Monthly Archives: July 2015

Paul Ramsey: “The jungle is very very large, and there’s always a bigger gorilla”

Paul Ramsey
Paul Ramsey
Paul Ramsey is a Solutions Engineer at CartoDB. He has been working with geospatial software for over 15 years: consulting to government and industry, building a geospatial software company, and programming on open source. He co-founded the PostGIS spatial database project in 2001, and is currently an active developer and member of the project steering committee. In 2008, Paul received the Sol Katz Award for achievement in open source geospatial software. Paul speaks and teaches regularly at conferences around the world.

I’m writing this article for GeoHipster almost simultaneously with the Esri User Conference (UC) plenary session, which feels appropriate. If being a “hipster” means being in some way unconventional, then I’m missing out on the peak event of the “conventional” GIS community, and what could be more “GeoHipster” than that?

It’s been a long time since I attended the UC, probably 10 years or so, and the dominant feeling I remember coming away from the last event was one of absolute dejection and depression.

I was at the time, as I am now, a proponent of doing things “differently”, of exploring other options than the dominant enterprise mainstream, and it’s very hard to sit in a room full of over 10 thousand people applauding the dominant enterprise mainstream and still think your ideas have much merit. And as much as I enjoy GeoHipsterism and all its proponents, one of the dangers of our little echo-chamber is that we forgot just how fundamentally irrelevant our ideas are to the actual practice of professional GIS in the world.

The source of my dejection while sitting in the UC plenary had a lot to do with the futility of my position: here were 10K folks who would never care a whit about what I was working in. Here also was a company with so many resources that they could afford to waste the efforts of huge development teams on products and ideas that would never pan out.

That particular plenary, back in 2005, included lots of 3D technology that has never seen the light of day since, and felt like a festival of technological spaghetti throwing. There was not a wall left unfestooned with spaghetti. And it wasn’t random either. They were comprehensively going down every possible track of future technology, even though 75% of them were going to end up dead-ends, just to avoid missing out on the one track that turned out to be relevant for the future.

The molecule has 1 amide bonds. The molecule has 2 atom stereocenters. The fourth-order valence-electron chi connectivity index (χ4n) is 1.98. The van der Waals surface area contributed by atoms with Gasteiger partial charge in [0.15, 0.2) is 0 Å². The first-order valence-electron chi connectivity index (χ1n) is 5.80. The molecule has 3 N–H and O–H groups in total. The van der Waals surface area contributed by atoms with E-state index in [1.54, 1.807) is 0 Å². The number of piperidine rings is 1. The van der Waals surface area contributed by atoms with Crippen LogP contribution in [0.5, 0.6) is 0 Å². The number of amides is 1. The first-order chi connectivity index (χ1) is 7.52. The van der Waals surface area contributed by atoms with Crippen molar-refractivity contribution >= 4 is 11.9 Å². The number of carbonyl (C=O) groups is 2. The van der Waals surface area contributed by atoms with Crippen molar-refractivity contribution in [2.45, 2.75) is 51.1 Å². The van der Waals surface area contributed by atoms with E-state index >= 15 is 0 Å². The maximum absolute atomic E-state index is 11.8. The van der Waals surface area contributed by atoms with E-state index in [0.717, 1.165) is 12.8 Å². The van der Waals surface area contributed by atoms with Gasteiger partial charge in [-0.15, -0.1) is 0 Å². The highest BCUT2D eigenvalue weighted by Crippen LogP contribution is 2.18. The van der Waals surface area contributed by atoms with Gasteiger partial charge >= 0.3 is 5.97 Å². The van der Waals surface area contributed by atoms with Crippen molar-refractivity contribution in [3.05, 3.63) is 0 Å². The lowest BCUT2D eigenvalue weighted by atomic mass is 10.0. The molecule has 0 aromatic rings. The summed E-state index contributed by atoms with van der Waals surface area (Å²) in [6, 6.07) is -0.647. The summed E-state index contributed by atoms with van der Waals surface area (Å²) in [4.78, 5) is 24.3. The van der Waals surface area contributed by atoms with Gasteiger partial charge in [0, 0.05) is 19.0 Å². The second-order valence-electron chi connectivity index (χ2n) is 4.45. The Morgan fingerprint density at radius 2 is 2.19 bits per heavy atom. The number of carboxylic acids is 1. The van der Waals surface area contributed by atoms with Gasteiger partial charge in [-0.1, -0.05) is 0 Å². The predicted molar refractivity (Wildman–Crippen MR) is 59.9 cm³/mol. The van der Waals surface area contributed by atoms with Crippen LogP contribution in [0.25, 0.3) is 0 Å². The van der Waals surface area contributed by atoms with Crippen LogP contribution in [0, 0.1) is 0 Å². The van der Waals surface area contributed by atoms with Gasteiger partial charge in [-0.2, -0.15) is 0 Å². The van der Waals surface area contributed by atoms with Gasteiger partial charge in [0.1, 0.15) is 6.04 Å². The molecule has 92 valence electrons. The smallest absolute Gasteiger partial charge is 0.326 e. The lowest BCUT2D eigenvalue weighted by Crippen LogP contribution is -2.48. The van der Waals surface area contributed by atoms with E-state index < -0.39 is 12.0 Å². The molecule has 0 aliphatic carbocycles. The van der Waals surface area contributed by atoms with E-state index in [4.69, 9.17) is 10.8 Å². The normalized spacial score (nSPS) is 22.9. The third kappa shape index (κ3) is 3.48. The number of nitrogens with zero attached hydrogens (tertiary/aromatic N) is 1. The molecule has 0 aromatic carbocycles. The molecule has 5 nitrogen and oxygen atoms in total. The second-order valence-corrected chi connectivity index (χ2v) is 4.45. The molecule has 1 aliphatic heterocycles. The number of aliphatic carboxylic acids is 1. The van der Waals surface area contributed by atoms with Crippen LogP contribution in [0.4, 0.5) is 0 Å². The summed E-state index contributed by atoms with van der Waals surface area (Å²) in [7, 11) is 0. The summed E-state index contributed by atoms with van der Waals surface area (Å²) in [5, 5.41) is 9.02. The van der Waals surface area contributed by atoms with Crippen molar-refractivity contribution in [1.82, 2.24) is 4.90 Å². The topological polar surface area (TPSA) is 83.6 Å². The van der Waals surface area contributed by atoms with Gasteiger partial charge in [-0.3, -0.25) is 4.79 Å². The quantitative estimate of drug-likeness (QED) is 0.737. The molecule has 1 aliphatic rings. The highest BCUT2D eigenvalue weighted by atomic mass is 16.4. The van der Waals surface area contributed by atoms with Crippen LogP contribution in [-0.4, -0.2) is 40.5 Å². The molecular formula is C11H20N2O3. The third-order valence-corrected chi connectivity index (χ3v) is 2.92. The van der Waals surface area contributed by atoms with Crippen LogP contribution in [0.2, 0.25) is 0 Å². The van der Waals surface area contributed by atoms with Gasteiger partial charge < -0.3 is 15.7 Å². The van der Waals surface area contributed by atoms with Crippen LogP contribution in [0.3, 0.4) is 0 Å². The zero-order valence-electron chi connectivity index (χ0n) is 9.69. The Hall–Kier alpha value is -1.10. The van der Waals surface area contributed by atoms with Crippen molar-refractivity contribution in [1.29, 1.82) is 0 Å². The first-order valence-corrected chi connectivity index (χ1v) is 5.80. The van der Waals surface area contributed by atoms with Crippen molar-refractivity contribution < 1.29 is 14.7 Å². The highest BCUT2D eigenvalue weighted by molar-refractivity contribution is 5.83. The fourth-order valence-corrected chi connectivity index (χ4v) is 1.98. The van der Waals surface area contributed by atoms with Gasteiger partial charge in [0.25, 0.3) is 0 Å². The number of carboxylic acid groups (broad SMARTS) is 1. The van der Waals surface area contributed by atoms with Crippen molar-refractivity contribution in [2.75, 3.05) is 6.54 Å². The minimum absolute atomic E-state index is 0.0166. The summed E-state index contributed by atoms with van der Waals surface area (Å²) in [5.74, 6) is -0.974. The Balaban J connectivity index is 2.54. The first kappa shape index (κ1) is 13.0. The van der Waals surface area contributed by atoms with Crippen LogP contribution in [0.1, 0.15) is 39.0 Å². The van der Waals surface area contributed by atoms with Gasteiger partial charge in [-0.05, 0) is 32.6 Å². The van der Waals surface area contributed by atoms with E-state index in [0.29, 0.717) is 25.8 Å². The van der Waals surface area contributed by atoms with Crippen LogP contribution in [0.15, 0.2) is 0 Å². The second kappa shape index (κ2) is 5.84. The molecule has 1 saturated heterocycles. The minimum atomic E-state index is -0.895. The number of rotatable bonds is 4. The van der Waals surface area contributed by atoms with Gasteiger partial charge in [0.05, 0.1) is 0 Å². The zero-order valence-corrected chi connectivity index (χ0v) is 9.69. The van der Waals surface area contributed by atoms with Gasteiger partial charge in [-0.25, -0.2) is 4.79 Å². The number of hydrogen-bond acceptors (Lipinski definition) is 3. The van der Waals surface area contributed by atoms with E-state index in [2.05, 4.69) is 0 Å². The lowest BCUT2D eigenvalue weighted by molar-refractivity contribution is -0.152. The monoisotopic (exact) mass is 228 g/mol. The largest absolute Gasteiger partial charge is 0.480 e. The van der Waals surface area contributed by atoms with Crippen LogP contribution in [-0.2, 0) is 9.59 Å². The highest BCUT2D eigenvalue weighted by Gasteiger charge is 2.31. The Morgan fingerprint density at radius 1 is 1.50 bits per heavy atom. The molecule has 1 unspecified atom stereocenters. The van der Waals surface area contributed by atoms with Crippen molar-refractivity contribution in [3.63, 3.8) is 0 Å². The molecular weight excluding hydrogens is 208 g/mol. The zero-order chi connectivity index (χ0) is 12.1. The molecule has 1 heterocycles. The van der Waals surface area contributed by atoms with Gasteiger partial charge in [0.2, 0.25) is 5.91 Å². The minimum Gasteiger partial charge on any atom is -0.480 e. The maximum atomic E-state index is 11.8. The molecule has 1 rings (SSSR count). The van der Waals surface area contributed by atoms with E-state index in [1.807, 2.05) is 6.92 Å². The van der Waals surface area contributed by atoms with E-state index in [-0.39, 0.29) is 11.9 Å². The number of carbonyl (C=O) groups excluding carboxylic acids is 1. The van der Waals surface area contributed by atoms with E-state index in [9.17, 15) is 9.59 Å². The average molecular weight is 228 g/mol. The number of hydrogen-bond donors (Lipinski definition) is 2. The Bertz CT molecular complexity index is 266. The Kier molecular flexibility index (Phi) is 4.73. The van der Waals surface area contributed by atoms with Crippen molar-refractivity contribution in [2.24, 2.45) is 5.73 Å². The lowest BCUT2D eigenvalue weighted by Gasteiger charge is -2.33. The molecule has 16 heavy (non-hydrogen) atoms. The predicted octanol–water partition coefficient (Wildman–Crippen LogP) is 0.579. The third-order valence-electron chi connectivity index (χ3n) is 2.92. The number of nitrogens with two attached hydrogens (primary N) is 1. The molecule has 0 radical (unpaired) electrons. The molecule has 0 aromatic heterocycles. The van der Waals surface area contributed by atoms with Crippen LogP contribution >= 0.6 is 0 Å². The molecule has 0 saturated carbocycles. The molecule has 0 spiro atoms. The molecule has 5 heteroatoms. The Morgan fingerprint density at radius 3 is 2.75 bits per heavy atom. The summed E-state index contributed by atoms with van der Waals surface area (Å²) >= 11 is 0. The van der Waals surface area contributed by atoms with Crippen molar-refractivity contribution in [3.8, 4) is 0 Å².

And this brought yet more dejection. Even, if by some amazing chance, I did hit on an idea or technology that was important enough to gain a market presence or interest, Esri would turn their vast development resources upon the problem and render it an also-ran in short order.

Why even bother?

It took me about a month to recover.

Since what I was working on then and what I’m working on now is open source, my ability to keep on working and growing it are never at issue. Open source can’t be driven out of business. What is at issue is relevance: whether the work is helpful and worthwhile and useful to people to make the world a better place. Even with 99% of the professional geospatial world locked up and working in the Esri ecosystem, the remaining 1% (pick whatever numbers you like) is still a lot of folks, and a lot of those folks can do things with open source that they could never do with Esri.

So I saw the NGOs and First Nations and academics and innovative governments still doing cool things with open source, and I got happy again and kept soldiering on.

Fast forward ten years.

Heading into this years UC, there was a brief twitter-storm around Esri’s use of vector tiles, which is worth following through several of the conversation chains if you have the time.

In an earlier era, it would not have been hyperbole to state that having Esri use your code/steal your idea guaranteed its relevance in ways that having them ignore it never would. Andrew Turner once told me that one of the big plusses of being acquired by (big, bad) Esri was that his ideas had a much better impact than they did when he was working in his (teeny, tiny) start-up.

But this is a new era, and the people Esri will be serving with their adoption of Tom’s vector tile technology are almost completely separate from the people Tom’s company (Mapbox) will be serving with that technology. There truly is a win-win here. There’s also lots of relevance to be had beyond the now tiny world of “professional” GIS.